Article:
Richard Zurawski wants a science advisory committee at city hall

“Without the proper could go down many blind alleys, waste a lot of money.”

District 12 councillor Richard Zurawski outside - council chambers. - THE COAST
District 12 councillor Richard Zurawski outside council chambers.

It’s foolhardy to make decisions without the proper advice, which is one reason councillor Richard Zurawski wants to create a science advisory committee for HRM.

“When you start talking about the politics and the decisions without a science council, you’re stabbing in the dark,” says the councillor for Timberlea-Beechville-Clayton Park-Wedgewood.

Zurawski broached the idea last week at a committee of the whole meeting to set council’s strategic framework for the next four years. While HRM has several scientific minds on the Regional Watersheds Advisory Board, and some experts working in-house at City Hall, there is no advisory board specifically dedicated to the sciences.

“Science is implicitly implied, but nobody knows what it is,” says Zurawski. “So what we need is an advisory board to say, ‘OK, this makes sense. This doesn’t make sense.’”

In the councillor’s view, that could take the shape of scientists from across different disciplines—education, medicine, the environment—coming together to advise council and municipal staff on everything from the latest climate change research to issues in setting up Halifax’s planned public wi-fi.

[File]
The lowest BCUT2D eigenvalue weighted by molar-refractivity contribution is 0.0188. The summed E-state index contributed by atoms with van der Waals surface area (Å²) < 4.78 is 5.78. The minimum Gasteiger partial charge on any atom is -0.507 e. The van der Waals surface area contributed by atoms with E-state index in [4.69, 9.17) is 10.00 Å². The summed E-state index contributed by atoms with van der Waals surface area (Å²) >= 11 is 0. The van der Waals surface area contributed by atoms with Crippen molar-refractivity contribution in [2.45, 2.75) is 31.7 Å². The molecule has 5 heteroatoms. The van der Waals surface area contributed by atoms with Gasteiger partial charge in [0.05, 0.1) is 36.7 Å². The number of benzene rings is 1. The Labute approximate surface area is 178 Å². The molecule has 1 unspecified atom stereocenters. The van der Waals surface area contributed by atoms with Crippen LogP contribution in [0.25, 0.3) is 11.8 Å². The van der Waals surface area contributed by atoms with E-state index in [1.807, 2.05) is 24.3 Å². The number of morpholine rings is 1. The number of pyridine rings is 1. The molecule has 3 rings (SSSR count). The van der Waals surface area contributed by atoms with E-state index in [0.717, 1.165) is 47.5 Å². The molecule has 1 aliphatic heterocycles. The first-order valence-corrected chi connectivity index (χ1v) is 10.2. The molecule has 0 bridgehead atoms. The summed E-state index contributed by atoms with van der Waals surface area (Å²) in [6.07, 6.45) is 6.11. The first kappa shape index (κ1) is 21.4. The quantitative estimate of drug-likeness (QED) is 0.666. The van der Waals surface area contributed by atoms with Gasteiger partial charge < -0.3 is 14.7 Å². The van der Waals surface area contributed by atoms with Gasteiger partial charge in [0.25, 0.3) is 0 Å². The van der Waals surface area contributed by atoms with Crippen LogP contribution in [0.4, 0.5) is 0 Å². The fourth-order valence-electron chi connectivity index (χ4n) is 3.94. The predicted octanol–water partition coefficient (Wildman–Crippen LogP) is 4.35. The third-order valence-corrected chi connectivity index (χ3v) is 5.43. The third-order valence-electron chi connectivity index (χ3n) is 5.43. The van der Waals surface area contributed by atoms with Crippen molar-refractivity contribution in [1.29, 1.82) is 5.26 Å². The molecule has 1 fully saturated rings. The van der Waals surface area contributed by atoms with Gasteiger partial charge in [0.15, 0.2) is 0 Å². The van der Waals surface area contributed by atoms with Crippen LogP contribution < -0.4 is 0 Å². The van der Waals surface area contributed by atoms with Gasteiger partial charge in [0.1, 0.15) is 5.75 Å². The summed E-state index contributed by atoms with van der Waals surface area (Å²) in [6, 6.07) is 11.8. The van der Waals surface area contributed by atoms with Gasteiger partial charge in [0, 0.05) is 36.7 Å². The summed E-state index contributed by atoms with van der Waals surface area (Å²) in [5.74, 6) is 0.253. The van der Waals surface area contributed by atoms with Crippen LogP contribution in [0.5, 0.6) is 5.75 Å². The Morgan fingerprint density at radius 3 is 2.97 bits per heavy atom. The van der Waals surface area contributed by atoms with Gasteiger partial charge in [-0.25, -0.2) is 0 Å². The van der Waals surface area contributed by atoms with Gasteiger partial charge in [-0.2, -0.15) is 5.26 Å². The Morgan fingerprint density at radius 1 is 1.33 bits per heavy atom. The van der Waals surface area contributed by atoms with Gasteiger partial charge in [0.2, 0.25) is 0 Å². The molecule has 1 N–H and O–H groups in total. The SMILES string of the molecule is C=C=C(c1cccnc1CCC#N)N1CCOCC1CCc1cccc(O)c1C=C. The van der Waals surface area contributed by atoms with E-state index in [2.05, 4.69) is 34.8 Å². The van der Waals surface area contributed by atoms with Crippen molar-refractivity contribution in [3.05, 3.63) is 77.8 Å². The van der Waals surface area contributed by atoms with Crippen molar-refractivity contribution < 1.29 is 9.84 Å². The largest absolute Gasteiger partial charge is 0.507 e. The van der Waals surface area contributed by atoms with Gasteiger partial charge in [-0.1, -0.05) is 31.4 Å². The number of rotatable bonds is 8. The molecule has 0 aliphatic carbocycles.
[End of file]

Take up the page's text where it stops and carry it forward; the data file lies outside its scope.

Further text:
“We have many advisors. We have economic advisors. We think nothing about hiring groups of economists to come in and give us their witchcraft, so why not bring in a group of scientists?”

Zurawski, whose PhD from Mount Saint Vincent University focused on how the media portrays science, says there are “all sorts of memes out there” and unverified internet facts causing misinformation in the public sphere. In a post-truth world of fake news, that problem is likely going to get worse before it gets better. All the more reason, he says, for the new advisory group.

“We’re becoming more and more disenfranchised from fact-based decision-making and decision-making that is based in evidence, and the only way to make sure that our decision making is evidence-based is to have a science council,” says Zurawski. “Without the proper advice, when things change, you could go down many blind alleys, waste a lot of money.”

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